Friday, August 17, 2007


Zach has a recent post in which the comments have veered towards the validity of homeopathy and alternative medicine in general, and just now into the effectiveness of anti-depressents.

I've never been on them, but I've thought about them a lot.

I can tend to be a "down" sort of person. The last woman I dated was more of an optimist than I have ever known, and really brought this home to me. It was nice for me to have her perspective on things (she really saw the good in almost everything, it wasn't like she was saying something sweet and insipid about really bad situations, just that she really saw what there was to be excited about. It baffled me sometimes, but was really nice too) - I'm sure it was often less nice for her to have mine :)

And I know a lot of people who have taken them, at least for a while. Not least my mom, who I never really "processed" it about. But I remember my dog ate the bottle of valium from her purse when I was nine, and worrying about the dog - but why was my mom on valium? that didn't come til later. I think she was one whatever everyone ws on before that (something with an L?) and she was on paxil a few years ago (might still be, I'm not monitoring her nursing home meds as maybe I should be, but they took her off a lot of them when I moved her there, which I appreciated) - In any case, I can't imagine it helped. She's always been very negative and terribly anxious the whole time I've known her. Would it have actually been worse without drugs? yikes!

Two people I know who went on and off different drugs described it as like being under water, or seeing your emotions on the other side of a glass, but not being able to feel them.

But a friend of mine has tons of friends who are on them, and she says they feel their emotions just fine.

I have lost two people to suicide. Both were on drugs at some point, one was when it happened (she was actually IN a psych hospital when it happened, which pissed me off, can't they at least do THAT?) but they never got the mix "quite right" I guess.

My cousin had been on prozac (I think) and gone off it a while before. Various folks in my family pointed to that as THE PROBLEM. - Not that he was 33 and unemployed in a family where acheivement is important, or that he'd broken up with the love of his life a few years before (dumbass), or that it was a few months after 9/11 and he was volunteering every day at "ground zero" (well, actually, that was a popular notion too, I guess), or that he lived in a family where the best they can offer you for despair is prozac (I am convinced that if I or his ex had still been actively involved in his life it wouldn't have happened, a fact that doesn't eat at me as much as it used to.) Not to mention that he'd told me he'd decided that the way he eventually did it was the best way to kill yourself when we were teenagers.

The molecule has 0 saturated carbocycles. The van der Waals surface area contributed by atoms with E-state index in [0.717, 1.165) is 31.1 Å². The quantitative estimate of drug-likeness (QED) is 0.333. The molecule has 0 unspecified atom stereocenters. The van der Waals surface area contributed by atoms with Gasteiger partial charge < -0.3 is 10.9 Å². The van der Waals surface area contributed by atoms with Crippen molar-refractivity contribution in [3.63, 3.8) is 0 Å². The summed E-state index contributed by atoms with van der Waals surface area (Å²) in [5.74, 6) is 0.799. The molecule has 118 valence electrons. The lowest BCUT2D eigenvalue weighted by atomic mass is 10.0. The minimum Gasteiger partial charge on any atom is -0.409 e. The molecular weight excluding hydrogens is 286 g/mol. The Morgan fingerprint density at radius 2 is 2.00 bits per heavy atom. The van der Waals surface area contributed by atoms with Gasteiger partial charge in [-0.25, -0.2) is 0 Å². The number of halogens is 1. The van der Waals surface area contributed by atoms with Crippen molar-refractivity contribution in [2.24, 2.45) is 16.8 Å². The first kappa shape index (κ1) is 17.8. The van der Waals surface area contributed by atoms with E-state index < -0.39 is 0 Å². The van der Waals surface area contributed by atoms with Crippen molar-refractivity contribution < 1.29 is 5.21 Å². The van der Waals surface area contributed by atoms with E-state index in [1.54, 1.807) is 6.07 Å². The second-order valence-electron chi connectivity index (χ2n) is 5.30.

I've had therapists suggest drugs, mostly when I was in a real downswing in my life breakup, lost job, right after Jon's suicide) - and I said "no" - but the one time I considered it I had to do SOMETHING, so I took St. John's Wort and vit. B (which I think is more important, now, for me) and stopped eating sugar, and the effects were pretty amazing. I was also getting a ton of exercise about then as I lived about 10 miles from where I mostly wanted to be, and didn't have a car, so I got a lot of biking in.

It also seems like for some people it is this amazing turn-around - from functioning to not functioning. And often I envy them. Someone told me once that a friend on Wellbutrin got super duper efficient and drove everyone nuts around him, but I thought, hey, maybe I could use that. Even if I wasn't less depressed, my house would be clean for once, right?